New data from the Minnesota Department of Health (MDH) indicates that people in neighborhoods with more renters and residents with the lowest incomes may be less able to protect themselves from radon, an invisible, odorless gas that can cause lung cancer. In response, MDH experts hope to use the same data set to determine what outreach and promotional strategies may work best to address those areas most in need.

Radon is the second-leading cause of lung cancer in Minnesota, and health officials have long recommended that all homes in Minnesota be tested for radon. Homes that test high for radon should have radon-reduction systems installed (mitigation) to protect residents from the negative health impacts. However, a recent analysis of radon testing and mitigation data by MDH’s Environmental Public Health Tracking and Biomonitoring program found that areas of the seven-county metro region with more households living in poverty and more rental housing have lower rates of radon mitigation. A review of data in 2018 suggested that radon testing rates are generally lowest in areas with more households living in poverty.  

While on average about two in five Minnesota homes have dangerous levels of radon, the only way to know for sure is to test. However, at between $1,500 and $2,500 per home, the cost of mitigation systems can be a significant barrier for some Minnesotans.

“Our analysis found that Twin Cities metro neighborhoods with higher poverty, a higher percentage of rental homes and lower home values had lower mitigation rates,” Tranter said. “These factors can contribute to health inequities if they prevent people from taking action to avoid radon risks.”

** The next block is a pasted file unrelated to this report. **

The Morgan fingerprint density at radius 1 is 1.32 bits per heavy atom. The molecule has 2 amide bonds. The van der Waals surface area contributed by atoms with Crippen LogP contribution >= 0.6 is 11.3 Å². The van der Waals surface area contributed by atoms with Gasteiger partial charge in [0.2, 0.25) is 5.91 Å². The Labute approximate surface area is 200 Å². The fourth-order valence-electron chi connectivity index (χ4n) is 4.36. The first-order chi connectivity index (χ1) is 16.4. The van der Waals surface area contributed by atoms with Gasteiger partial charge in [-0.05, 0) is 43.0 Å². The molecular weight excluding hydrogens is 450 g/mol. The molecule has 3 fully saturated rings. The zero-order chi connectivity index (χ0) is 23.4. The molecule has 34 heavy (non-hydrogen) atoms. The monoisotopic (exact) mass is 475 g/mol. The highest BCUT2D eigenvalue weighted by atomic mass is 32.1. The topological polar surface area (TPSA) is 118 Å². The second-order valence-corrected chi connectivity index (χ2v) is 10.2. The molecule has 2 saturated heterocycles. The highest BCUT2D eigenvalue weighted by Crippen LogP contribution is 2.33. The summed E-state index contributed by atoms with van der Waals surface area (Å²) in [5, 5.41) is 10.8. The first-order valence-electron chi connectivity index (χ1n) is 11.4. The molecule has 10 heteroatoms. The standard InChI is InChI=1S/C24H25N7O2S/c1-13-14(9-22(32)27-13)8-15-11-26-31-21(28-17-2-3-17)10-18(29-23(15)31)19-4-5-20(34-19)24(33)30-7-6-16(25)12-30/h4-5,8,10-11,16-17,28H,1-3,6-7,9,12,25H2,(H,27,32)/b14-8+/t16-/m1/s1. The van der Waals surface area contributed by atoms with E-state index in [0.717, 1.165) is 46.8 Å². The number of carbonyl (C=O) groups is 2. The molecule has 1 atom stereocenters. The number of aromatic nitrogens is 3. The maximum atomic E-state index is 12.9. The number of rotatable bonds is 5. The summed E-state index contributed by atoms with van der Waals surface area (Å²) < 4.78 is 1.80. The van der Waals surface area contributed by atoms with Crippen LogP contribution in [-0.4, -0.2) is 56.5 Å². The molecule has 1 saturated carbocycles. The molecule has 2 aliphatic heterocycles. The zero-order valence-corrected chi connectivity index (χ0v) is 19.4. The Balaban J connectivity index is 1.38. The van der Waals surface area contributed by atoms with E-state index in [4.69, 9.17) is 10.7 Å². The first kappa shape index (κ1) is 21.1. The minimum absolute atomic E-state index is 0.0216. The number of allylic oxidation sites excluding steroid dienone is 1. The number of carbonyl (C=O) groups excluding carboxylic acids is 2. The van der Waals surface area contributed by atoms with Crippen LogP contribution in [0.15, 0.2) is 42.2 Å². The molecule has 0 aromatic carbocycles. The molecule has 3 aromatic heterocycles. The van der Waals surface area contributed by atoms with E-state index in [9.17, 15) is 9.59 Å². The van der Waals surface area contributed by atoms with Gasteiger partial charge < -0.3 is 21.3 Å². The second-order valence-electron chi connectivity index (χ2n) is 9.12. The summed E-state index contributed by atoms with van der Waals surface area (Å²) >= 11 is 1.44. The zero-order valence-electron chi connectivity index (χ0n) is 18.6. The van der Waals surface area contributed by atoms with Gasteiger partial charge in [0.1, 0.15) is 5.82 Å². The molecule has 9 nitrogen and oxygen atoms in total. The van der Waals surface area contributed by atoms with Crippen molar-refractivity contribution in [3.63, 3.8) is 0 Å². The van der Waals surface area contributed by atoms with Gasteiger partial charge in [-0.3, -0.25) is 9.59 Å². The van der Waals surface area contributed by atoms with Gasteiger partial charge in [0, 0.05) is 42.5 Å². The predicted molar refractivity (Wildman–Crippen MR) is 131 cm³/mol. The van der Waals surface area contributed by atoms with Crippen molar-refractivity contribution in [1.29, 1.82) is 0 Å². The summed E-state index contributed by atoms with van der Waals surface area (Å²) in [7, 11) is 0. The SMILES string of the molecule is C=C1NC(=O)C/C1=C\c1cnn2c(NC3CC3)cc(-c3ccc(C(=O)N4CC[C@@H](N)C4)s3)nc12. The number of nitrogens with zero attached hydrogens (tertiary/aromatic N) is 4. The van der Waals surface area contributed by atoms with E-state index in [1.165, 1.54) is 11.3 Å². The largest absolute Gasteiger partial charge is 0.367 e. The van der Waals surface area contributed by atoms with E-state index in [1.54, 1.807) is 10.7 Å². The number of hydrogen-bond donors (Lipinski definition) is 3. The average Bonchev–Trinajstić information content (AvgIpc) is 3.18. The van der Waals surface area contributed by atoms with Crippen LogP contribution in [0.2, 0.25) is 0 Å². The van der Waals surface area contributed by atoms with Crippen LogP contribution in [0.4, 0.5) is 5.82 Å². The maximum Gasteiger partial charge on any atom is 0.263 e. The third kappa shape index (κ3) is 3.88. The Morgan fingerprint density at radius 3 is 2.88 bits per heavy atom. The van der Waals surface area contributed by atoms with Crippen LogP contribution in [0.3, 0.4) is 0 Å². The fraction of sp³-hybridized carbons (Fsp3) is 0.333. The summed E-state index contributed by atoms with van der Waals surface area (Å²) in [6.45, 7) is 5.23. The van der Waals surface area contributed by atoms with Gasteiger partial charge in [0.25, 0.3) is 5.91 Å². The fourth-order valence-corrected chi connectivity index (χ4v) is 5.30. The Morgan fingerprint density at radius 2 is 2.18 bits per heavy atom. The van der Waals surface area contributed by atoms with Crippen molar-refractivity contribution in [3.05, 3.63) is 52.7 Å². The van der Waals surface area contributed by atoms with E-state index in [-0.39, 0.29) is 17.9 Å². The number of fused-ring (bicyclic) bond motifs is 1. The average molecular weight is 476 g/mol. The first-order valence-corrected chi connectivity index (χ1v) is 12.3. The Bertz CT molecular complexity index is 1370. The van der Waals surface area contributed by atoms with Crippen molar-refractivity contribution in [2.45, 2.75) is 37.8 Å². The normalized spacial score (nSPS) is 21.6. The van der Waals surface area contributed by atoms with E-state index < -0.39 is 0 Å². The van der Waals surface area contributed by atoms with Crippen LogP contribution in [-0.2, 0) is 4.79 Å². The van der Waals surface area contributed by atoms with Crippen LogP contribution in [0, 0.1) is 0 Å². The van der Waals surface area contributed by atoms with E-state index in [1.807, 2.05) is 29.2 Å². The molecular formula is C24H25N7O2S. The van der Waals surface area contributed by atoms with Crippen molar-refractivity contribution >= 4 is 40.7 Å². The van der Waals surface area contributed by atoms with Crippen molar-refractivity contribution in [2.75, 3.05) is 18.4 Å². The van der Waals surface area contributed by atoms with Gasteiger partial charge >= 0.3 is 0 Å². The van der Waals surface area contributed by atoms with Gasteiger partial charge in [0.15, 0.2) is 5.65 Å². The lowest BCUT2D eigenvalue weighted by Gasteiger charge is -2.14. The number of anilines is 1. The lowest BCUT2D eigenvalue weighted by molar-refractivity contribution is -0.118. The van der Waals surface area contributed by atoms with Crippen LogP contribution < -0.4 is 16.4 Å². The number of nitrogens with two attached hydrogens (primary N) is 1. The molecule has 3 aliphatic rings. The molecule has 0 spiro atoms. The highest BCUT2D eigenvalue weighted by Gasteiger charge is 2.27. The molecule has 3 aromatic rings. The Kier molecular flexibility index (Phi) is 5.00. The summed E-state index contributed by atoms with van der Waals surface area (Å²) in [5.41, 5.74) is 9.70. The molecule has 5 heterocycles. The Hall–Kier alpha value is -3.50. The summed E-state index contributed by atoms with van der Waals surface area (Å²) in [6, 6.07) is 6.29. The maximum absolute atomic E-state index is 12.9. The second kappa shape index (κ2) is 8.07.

MDH mapped radon testing and mitigation rates for every census tract in the state. Census tracts are areas within counties about the size of a neighborhood. In neighborhoods across the seven-county Twin Cities metro area, mitigation rates ranged from zero mitigations to 63 mitigations per 10,000 homes. Mitigation rates were highest in the western and southern suburbs of the metro and lowest in the urban core and northern suburbs. Similarly, radon testing rates were highest in the western suburbs and lowest in the urban core.

 

MDH also found:

• Household poverty rates are three times higher in areas with low mitigation.

• The percent of rental housing is 2.7 times higher in areas with low mitigation — roughly 45%, compared to 17% across high mitigation areas.

• Median home value is 1.5 times lower in areas with low mitigation — $197,000 on average, compared to $309,000 across high mitigation areas.

“These data show radon mitigation is a health equity issue,” Tranter said. “We are sharing the information with local public health organizations, health care providers and other partners around the state to promote awareness and outreach in communities that have low radon testing and mitigation rates. We also must continue looking at the reasons certain areas have lower testing and mitigation rates and what can be done to improve those rates.”

January is National Radon Action Month, and all month long MDH will be partnering with local public health departments and other organizations to raise awareness and make test kits available to Minnesotans at low or no cost. MDH is also raising awareness through TV, radio, billboard and internet spots. To learn more about radon risks, testing and mitigation in Minnesota, visit www.health.state.mn.us/communities/environment/air/radon/index.html or call MDH Indoor Air Unit at 651-201-4601 or 1-800-798-9050.

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